Facebook: World Allergy Organization
Twitter: World Allergy Organization
LinkedIn: World Allergy Organization
Instagram: World Allergy Organization
Back to Top

Book review may be available in other languages

WAO Medical Book Review

Posted: February 2012

Biomarkers in Allergy and Asthma
An Issue of Immunology and Allergy Clinics of North America (Volume 27, Issue 4, November 2007)
Edited by Rohit Katial, MD
ISBN-13: 978-1-4160-5084-1
Copyright 2007 Elsevier Inc

Available from Elsevier:
Description - Select decade (2000-2009), year (2007), issue (Vol. 27 No 4. November, 2007 p. 571-688)
List price: $93.00 (USD)

Mario Rodenas, MD
Assistant Clinical Professor of Medicine
Eastern Connecticut Health Network
Manchester, Connecticut USA

Biomarkers in Allergy and Asthma is an update on the emerging biomarkers in asthma and allergy.

The purpose of this book is to provide the reader with a comprehensive review of various biomarkers involved in the diagnosis and treatment of asthma.

This book is targeted to providers with advance training in asthma, allergy and immunology or pulmonary medicine who have a research interest in asthma.

The text is divided into eight sections. The first section is devoted to exhaled nitric oxide (eNO). The author covers the biology, measurement and interpretation, and factors affecting eNO in order to further discuss the clinical use in different medical conditions. The reader then becomes familiar with the topic of exhaled breath condensate (EBC) which is appropriately followed by the next section that focuses on the EBC pH assays. In this section the reader familiarizes with assay validation and technical issues, normal values and anatomic sources that influence the EBC pH. The chapter finishes addressing the research and clinical utility of EBC pH measurements.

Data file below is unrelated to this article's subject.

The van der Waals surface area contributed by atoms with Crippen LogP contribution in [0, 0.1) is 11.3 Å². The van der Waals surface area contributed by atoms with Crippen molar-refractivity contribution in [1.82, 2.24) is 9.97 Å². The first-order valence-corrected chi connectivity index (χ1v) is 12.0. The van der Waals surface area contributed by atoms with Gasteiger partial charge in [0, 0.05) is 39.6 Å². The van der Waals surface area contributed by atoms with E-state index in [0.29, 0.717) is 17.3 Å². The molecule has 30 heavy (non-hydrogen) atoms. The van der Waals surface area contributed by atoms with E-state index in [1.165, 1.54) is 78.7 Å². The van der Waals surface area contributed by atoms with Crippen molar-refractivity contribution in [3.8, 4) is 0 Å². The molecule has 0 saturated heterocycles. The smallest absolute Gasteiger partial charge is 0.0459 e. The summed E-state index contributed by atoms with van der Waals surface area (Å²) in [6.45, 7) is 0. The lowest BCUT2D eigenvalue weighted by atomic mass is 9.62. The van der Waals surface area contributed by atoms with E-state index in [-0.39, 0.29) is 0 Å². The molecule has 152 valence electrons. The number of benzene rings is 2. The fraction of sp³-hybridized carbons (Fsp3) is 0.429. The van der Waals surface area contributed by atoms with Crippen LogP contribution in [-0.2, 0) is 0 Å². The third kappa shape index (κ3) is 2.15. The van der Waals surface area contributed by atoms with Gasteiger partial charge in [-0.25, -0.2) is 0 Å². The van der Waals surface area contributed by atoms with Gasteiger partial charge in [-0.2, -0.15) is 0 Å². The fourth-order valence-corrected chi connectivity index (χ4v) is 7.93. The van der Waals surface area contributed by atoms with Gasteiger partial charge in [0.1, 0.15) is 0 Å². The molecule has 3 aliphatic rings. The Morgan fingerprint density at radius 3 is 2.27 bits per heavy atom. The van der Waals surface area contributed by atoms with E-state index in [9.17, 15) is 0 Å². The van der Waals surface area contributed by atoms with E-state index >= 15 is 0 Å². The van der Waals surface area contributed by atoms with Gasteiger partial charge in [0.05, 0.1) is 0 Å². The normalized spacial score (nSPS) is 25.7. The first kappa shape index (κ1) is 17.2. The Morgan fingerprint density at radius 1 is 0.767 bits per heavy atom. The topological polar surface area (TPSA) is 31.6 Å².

The fourth section is dedicated to asthma biomarkers in the sputum (i.e. sputum eosinophils). The author begins by introducing the concept of sputum eosinophilia as a diagnostic tool for asthma and presents different studies that explore its relation to asthma severity, role of predicting response to glucocorticoids and asthma relapse. The section concludes with comments on eosinophilia and asthma management.

Tissue and bronchoalveolar lavage (BAL) based biomarkers in neutrophilic, eosinophilic and paucigranunolycitic asthma are explored in the fifth section.

Readers then proceed to briefly examine the topic of bronchoprovocation. The reader's attention shifts to some figures as we are introduced to the next topic: urinary leukotriene E4 (LTE4). Before the section ends, the role of LTE4 as a marker of asthma incidence and severity as well as predictor of response to leukotriene receptor antagonists is explored.

Lastly, the authors examine the pharmacogenetics of the β2-adrenergic receptor gene at the molecular level and its relation to asthma susceptibility and responsiveness to acute and chronic short-acting β-agonist therapy as well as long-acting β-agonist therapy.

This thorough review is successfully achieved by the twelve contributors in less than a hundred pages.

This book would be an excellent resource for the medical professional who carries out asthma research.